is a fascinating recreation of a 'poor man's chemist' shop of the period. Note the decoration of the rooms on the second floor and the staircase woodwork. A 19th-century-style coffee shop was opened in 2000, which has good coffee to order, mini sandwiches and snacks, it is not cheap but is very pleasant. There are newspapers and books to read.
Another block south, past the front of the Palacio de Nariño to Calle 7/Carrera 8, is the
, in the old 16th-century monastery of San Agustín, with an interesting collection of traditional arts and crafts, particularly ceramics, wood and textiles. It has a colourful shop, a reasonably priced bar and a good restaurant serving Colombian food accompanied by regional music. The entrance to the
Museo de Artes y Tradiciones Populares
, the presidential palace, is on Calle 7. It has a spectacular interior with a fine collection of contemporary Colombian paintings. Enquire if there are guided tours. The ceremonial guard is normally changed daily at 1730.
Opposite is the
Iglesia de San Agustín
, built between 1637 and 1668, the tower being a later addition. It is strongly ornamented with an interesting coffered ceiling in the crypt. Note the ceilings in the nave and also the chandeliers. It was restored in 1988 and inside has a bright, cheerful appearance. There are several paintings by Gregorio Vázquez de Arce y Ceballos. The Image of Jesus was proclaimed Generalissimo of the army in 1812.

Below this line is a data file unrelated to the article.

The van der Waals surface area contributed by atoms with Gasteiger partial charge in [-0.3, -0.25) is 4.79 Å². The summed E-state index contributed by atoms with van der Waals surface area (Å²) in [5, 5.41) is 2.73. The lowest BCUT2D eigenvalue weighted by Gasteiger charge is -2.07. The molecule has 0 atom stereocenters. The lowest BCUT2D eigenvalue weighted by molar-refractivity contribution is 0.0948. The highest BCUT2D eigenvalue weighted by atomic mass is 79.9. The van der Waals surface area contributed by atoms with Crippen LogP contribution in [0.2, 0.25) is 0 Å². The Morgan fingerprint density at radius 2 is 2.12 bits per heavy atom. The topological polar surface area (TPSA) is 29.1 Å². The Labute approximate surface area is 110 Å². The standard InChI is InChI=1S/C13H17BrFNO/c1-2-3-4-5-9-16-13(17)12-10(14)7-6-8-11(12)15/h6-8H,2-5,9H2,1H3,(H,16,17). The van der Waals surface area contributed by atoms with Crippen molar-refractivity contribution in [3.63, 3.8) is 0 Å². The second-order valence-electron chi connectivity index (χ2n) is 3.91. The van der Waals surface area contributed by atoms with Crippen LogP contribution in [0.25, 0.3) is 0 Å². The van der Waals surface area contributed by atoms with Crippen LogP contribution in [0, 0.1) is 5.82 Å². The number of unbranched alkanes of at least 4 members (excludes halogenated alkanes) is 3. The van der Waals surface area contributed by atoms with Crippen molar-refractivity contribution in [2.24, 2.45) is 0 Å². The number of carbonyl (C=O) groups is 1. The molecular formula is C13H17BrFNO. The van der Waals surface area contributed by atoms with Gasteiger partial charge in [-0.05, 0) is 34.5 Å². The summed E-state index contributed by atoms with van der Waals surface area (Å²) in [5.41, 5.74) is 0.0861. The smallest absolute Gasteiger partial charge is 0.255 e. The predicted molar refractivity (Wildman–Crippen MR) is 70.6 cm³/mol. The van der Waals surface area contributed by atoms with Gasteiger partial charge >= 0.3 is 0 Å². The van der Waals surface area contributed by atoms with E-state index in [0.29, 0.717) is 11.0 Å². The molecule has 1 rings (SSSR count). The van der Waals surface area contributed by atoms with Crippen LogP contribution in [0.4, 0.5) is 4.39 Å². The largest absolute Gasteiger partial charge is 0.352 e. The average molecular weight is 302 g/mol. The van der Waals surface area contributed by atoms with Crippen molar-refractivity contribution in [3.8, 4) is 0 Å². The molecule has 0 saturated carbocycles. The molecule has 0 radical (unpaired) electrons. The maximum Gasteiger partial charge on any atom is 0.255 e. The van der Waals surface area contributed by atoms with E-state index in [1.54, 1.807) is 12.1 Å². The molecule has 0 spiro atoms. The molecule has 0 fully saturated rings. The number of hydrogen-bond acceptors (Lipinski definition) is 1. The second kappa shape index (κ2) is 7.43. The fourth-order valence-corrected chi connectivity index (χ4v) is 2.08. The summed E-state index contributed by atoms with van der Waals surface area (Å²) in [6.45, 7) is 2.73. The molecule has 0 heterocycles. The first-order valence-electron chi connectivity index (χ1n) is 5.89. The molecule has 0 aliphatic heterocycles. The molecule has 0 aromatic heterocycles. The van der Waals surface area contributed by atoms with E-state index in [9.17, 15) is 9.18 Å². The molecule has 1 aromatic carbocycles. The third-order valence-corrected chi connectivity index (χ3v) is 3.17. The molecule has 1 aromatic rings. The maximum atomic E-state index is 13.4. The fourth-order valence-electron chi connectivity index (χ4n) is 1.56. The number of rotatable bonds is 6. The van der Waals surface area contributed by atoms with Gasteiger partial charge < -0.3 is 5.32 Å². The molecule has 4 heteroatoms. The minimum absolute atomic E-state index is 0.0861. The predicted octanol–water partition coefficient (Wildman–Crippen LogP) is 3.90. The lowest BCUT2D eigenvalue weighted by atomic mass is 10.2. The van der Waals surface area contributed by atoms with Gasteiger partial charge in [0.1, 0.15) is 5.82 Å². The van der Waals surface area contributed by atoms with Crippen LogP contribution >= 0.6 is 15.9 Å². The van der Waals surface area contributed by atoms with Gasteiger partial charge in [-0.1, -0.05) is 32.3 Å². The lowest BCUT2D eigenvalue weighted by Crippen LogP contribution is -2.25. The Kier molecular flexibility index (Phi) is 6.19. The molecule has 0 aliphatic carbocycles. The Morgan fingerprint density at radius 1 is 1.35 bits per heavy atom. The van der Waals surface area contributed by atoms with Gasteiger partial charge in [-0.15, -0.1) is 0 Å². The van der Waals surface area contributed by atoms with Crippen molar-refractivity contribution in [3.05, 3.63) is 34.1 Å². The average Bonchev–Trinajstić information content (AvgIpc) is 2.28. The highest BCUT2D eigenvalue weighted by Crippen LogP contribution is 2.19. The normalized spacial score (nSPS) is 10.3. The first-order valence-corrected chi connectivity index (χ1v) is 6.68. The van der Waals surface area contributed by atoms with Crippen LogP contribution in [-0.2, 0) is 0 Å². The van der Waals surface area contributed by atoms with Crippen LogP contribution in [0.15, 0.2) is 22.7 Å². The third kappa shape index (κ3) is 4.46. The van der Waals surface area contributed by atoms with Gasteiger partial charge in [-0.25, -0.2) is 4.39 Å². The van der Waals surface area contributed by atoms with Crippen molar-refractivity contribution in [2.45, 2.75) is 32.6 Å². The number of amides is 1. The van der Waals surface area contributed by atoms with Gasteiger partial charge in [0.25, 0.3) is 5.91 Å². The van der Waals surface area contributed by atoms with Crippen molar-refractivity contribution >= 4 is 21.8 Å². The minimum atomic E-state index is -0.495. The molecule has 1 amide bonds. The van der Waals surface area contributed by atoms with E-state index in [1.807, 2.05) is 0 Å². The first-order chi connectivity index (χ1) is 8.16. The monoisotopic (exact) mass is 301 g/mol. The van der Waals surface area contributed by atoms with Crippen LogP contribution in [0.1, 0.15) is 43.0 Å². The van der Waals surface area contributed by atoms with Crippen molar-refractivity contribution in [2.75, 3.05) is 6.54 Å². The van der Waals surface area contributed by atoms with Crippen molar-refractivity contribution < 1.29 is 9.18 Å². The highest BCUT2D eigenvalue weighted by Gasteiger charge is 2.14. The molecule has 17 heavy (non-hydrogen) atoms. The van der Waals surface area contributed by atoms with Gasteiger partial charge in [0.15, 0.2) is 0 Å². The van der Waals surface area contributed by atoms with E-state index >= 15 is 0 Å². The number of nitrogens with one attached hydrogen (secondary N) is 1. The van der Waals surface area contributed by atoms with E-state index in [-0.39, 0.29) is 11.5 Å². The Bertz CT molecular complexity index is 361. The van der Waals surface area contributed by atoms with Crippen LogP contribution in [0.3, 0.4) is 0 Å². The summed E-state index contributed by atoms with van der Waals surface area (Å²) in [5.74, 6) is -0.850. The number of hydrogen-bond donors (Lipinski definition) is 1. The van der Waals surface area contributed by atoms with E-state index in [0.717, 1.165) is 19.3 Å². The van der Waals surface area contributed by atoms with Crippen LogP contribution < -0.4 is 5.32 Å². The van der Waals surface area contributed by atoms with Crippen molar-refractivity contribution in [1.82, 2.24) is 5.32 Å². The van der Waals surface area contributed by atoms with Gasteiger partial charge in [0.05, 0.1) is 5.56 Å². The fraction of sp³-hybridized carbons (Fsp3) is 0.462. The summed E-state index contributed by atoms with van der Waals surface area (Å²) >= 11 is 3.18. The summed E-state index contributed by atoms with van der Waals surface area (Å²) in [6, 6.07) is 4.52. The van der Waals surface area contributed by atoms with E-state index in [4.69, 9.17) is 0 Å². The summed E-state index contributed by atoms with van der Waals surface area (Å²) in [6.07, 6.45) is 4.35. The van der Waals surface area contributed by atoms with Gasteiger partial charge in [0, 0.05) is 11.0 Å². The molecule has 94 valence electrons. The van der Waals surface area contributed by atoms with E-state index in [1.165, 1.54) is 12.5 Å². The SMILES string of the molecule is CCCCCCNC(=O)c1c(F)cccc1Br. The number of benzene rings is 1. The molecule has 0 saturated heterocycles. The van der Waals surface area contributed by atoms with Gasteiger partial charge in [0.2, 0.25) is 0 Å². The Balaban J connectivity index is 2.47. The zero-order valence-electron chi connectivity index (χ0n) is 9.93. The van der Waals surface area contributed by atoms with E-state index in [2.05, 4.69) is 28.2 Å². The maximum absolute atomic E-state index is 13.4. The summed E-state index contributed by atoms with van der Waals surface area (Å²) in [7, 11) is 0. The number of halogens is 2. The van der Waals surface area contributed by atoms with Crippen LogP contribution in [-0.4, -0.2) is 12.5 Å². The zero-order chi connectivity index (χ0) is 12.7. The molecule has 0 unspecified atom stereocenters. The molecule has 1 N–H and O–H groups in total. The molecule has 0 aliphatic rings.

East of here is the
, which is sponsored by the Banco Popular. This is the restored mansion of the Marqués de San Jorge, which is itself a beautiful example of 17th- century Spanish colonial architecture. The museum is arranged in themes rather than periods and is not well labelled. However it is an impressive and comprehensive collection of decorated ceramics from all the early cultures of Colombia. The restored murals of the original house are also interesting.
North of Plaza Bolívar
A block further east is the
, the most striking church in Bogotá. The architecture is bright and interesting with a graceful western tower and fine cupola over the transept, all in red and white, brick/stone construction. It has recently been repainted to brighten this corner of Candelaria. Inside the red/white motif continues with elegant arches and an impressive altar. The stained glass windows, unusually illustrating fruit and flowers, are slanted to give maximum light to the congregation and the windows in the apse are particularly fine. The overall impression of freshness and light is emphasised by the detail in the rose windows of the clerestory and the intricate ornamentation inside and outside the building. Time your visit to see inside; masses are normally at 0700, 1200 and 1800. Next to the church along Carrera 5 is the
Iglesia de Nuestra Señora María del Carmen